Secretary of Agriculture Clayton Yeutter said yesterday he would recommend that President Bush veto the 1990 farm bill unless Congress substantially cuts agriculture program proposals made by the Senate.

He said the Senate version of the bill is $5 billion over current budgetary guidelines.

Sen. Patrick Leahy (D-Vt.), chairman of the Senate Committee on Agriculture, Nutrition and Forestry, said the Agriculture Department had "cooked up new numbers." He accused the Bush administration of trying to stall the farm bill to give the administration more leverage in its attempts to reduce agriculture subsidies around the world in four-year-old trade negotiations underway in Geneva.

The exchange marked the re-entry of the Bush administration into the battle over the farm bill, the legislation that will regulate the nation's agriculture for the next five years. Senate debate on the bill could begin as early as this afternoon. The House of Representatives will introduce the bill next week.

"From a budget standpoint, the cost of the bill is excessive," Yeutter said in a 13-page letter to Vice President Quayle, who is president of the Senate.

"If {the farm bill} were sent to the president prior to the conclusion of the budget summit and does not achieve substantial, multi-year savings . . . and if price and income supports are not made more market-oriented . . . then the secretary of agriculture and the president's other senior advisers would recommend that he veto the bill," Yeutter wrote.

Yeutter said mandatory spending requirements in the Senate version of the bill -- for crop subsidies and other programs -- would cost $5 billion more than the $54 billion budget baseline recommended for the next five years. New programs written into the bill, Yeutter said, "could result in over $3 billion of additional outlays.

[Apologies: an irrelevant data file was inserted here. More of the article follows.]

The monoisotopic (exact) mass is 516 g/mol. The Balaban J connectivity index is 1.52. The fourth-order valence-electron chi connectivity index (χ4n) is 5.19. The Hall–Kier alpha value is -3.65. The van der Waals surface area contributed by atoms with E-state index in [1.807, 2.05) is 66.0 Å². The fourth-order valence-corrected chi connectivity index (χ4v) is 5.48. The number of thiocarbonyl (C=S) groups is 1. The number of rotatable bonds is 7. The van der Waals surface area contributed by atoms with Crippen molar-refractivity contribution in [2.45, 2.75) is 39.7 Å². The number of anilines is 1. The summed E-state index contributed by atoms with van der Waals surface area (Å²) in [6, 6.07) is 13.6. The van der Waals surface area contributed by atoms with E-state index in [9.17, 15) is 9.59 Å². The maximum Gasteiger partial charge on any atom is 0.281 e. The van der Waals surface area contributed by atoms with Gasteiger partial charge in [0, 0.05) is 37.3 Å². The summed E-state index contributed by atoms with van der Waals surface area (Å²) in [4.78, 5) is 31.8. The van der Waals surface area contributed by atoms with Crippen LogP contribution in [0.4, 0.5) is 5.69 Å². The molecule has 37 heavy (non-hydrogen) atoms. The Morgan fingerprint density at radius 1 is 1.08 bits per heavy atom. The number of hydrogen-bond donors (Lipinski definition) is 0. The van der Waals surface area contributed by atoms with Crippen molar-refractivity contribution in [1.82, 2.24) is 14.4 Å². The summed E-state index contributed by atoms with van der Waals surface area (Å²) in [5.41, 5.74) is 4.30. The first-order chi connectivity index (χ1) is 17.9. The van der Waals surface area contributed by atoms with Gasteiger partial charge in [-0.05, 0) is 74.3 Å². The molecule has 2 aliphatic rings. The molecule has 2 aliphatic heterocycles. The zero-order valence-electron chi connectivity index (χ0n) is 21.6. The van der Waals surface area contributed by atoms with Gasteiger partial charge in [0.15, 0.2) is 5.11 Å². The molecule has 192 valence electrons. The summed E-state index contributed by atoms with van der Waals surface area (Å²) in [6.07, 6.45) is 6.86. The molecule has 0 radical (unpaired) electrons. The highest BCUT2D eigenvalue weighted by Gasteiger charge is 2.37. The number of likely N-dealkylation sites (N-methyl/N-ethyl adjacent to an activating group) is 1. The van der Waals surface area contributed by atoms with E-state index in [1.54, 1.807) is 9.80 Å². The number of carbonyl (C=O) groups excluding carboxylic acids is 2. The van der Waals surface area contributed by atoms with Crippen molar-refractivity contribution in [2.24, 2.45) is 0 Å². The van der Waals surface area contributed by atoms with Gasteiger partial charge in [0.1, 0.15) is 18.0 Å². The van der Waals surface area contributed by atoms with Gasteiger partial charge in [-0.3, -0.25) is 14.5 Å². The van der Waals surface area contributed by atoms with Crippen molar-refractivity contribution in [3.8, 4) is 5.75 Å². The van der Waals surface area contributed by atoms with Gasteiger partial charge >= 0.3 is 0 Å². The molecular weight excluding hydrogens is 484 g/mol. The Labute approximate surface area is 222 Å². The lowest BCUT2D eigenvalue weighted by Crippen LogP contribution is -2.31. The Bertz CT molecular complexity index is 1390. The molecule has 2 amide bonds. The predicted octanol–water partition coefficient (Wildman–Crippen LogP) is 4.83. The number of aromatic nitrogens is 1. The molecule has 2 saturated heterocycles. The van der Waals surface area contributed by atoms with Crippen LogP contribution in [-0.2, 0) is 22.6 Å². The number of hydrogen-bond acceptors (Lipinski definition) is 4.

The letter was sent on the same day the mid-session review of spending was released. The review showed an overall federal deficit of $218.5 billion for Fiscal 1990, $118 billion over guidelines. But agriculture, the review said, was expected to finish the year $3.6 billion under budget.

Yeutter acknowledged lower projections for agriculture, but said "the instability of commodity markets dictates that we must consider the variability as well as the absolute dollar spending for these programs." The letter analyzed various crop subsidy programs and described how the program costs could rise suddenly if the Senate's farm bill recommendations were passed.

"The administration and the Congress are committed to the reduction of the federal deficit. To that end, spending restraint will be required," Yeutter said. "Meeting budget constraints is completely consistent with our goal to develop legislation that builds on the market-oriented, competitive course of the 1985 {farm bill}."

The letter marked the lengthiest administration comment on the farm bill since Yeutter in February issued the Agricultural Department's so-called "green book" analyzing farm programs but making no spending recommendations.

"At the eleventh hour, USDA {the Agriculture Department} has cooked up new numbers," Leahy said in a statement. "The reality is that the Senate farm bill is over $6 billion less than what the president proposed in January.

"The administration's veto threat is a thinly veiled effort to kill the farm bill so the administration can cut a back room deal in Geneva," Leahy said. Leahy and other Democrats in Congress have suggested that Yeutter and the Bush administration wanted to stall the farm bill to give negotiators more leverage in promoting free trade policies at ongoing talks under the auspices of the General Agreement on Tariffs and Trade.